2nd Glass City Black Comix Fest honors African American creators

African American comic creators from around the country are coming to Toledo to share their stories and inspire a new generation of artists at the second annual Glass City Black Comix Festival, Saturday, February 10 at the Main Branch of the Toledo Lucas County Public Library.

The event, presented in collaboration with the website Peep Game Comix, is a celebration of an underrepresented segment of the comic community. Educating attendees about the contributions of African American artists, those artists work with kids to teach the art of visual storytelling.

“I just started thinking, from a practical standpoint, it made more sense to start where I was— in my hometown,” Peep Game Comix creator (and Toledo City Paper Production Manager) Imani Lateef said of the event’s origins.


Imani Lateef, Peep Game Comix

As a graphic artist with over 15 years of experience, Lateef started Peep Game Comix four years ago to support and bolster African American comic book artists by spotlighting their work. The artists he connected with work on the site sparked his idea that lead to the first Glass City Black Comix Festival last year.

“I started networking with the people I had on the site, and we began with a few creators from Detroit and Columbus which is how the first event, last year, got off the ground.”

This year, the event has expanded to include artists from Chicago, New York and Philadelphia along with an increased focus on educating young attendees looking to learn about how to create comics themselves.

“What I learned last year was that there was a huge demand for people learning how to create comic books, people of all ages,” Lateef said. “Definitely, for a lot of young people, that was their main objective. They were coming to support artists, but they were also there to share what they were working on, asking advice.”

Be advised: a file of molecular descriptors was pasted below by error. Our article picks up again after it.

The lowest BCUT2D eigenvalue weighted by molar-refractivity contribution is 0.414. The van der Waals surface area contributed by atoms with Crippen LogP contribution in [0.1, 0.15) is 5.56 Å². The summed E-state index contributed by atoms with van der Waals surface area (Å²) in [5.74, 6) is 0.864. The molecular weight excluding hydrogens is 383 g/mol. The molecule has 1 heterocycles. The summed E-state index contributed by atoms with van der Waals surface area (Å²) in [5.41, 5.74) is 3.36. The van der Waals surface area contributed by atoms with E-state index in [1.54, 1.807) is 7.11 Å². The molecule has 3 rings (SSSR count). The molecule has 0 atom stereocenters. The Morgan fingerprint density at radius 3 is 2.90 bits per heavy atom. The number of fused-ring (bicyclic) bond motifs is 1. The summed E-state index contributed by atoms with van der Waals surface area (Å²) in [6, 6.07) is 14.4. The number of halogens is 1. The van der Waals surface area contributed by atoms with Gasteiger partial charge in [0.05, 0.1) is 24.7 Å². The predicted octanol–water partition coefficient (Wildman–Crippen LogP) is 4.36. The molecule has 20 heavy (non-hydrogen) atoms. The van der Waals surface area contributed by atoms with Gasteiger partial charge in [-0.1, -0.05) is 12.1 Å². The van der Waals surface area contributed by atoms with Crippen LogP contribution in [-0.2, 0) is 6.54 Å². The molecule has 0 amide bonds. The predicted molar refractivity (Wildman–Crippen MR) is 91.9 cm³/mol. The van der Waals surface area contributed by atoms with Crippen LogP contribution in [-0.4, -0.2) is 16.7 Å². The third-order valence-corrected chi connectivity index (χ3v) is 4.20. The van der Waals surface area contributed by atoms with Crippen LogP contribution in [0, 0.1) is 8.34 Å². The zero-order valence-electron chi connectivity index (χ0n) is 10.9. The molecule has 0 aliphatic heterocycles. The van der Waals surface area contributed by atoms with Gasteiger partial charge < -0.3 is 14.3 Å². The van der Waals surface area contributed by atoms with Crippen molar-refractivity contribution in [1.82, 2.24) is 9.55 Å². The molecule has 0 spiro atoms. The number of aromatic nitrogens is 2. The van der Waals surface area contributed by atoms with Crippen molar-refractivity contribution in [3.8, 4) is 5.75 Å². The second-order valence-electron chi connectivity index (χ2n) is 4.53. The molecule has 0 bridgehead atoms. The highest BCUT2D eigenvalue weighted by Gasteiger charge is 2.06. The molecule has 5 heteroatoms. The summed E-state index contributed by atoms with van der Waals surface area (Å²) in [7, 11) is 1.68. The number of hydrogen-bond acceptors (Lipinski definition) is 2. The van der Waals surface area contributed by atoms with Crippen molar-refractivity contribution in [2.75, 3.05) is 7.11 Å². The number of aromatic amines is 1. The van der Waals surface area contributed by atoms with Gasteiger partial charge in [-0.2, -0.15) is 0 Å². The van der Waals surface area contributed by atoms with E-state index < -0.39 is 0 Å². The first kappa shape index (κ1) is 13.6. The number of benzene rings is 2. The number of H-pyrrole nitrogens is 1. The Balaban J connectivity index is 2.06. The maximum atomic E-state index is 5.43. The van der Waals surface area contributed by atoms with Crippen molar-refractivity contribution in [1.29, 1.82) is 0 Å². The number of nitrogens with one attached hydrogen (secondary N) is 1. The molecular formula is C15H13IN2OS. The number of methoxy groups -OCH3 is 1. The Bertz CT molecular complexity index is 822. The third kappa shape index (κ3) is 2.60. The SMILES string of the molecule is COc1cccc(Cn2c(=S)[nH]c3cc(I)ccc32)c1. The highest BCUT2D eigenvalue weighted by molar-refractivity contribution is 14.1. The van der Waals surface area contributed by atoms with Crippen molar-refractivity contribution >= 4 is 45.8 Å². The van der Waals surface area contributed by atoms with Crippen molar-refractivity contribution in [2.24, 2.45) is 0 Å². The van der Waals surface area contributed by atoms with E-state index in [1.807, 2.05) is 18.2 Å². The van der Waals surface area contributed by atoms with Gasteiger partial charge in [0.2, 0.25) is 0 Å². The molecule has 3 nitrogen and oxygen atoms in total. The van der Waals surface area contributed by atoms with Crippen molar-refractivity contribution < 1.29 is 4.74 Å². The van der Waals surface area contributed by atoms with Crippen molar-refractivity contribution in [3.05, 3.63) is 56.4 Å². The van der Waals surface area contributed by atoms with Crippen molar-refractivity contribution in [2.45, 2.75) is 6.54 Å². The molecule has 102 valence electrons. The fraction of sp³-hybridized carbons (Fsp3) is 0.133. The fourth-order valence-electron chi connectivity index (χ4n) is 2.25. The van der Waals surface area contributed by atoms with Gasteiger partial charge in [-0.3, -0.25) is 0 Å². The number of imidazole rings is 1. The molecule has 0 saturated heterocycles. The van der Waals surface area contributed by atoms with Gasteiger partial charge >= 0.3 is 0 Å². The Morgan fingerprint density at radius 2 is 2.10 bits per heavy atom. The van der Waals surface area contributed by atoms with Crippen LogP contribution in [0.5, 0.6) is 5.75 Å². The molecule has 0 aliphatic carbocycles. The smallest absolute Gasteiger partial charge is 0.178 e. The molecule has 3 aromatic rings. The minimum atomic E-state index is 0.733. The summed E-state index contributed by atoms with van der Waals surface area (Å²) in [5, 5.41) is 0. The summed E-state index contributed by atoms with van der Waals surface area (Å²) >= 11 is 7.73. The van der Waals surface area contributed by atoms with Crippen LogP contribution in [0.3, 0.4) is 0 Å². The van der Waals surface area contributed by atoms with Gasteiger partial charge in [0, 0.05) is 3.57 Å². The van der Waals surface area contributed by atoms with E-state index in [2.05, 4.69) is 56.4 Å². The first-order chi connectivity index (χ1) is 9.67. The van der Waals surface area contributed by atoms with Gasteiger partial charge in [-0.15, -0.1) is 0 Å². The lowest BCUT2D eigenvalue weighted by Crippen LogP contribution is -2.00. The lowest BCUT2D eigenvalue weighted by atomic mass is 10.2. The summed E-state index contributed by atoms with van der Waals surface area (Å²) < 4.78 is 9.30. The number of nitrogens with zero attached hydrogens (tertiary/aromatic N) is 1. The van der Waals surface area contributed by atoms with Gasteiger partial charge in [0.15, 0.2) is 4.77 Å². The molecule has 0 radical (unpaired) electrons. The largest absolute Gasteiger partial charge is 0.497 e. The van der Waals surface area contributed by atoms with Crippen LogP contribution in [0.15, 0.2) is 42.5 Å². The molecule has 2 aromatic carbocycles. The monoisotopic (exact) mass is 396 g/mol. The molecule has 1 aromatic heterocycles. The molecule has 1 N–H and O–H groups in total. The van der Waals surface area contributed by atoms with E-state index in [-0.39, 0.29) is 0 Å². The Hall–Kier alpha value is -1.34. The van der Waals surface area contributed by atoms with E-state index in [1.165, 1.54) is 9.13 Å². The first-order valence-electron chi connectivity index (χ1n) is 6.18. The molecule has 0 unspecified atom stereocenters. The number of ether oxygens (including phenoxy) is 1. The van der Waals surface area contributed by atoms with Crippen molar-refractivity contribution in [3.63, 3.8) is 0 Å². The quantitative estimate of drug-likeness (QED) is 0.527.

Philadelphia-based creator Jamar Nichols will speak during a panel discussion and Q&A from 11:30am-12:15pm, in the Library’s Huntington Room.
Philadelphia-based creator Jamar Nichols will speak during a panel discussion and Q&A from 11:30am-12:15pm, in the Library’s Huntington Room.

Jamar Nicholas, “Leon: Protector of the Playground”
and “Detective Boogaloo”

For Jamar Nicholas, the idea of inspiring and educating young attendees at the Glass City Black Comix Festival is a major bright spot of his attendance at the event. Creator of such well-regarded comics as “Leon: Protector of the Playground” and “Detective Boogaloo: Hip-Hop Cop,” Nicholas has long been a member of the Kids Love Comics Collective and participated in workshops around the country.

“Along with my career as a cartoonist, I am also an educator. I have dedicated my career to empowering young people to embrace a love of drawing cartoons and comics,” Nicholas said.

Based in Philadelphia, Nicholas was asked to attend the second Black Comix Festival by Lateef himself, and said that he respects how important Peep Game Comix is to shining a light on creators in the comic community — a medium that Nicholas has loved since childhood.

“The ability to totally control a readers’ emotion by manipulating time, pacing and visual importance–what a cartoonist can show in a panel, or a whole comic book can be as little or as much as needed. In other mediums a clock is always ticking, but you could stop and focus on a drawing in a comic as long as it takes. That’s special.”

Like Lateef, Nicholas said that he hopes attendees of all ages are inspired by the event. “I would love to see people come out and see up close the magic of art and hope that they find something there that encourages them to create.”

For a full schedule of events and creators involved, see online.
11am-3pm Saturday, February 10.
Toledo-Lucas County Public Library, 325 N. Michigan Ave.
419-259-5200 | peepgamecomix.com

Recent Articles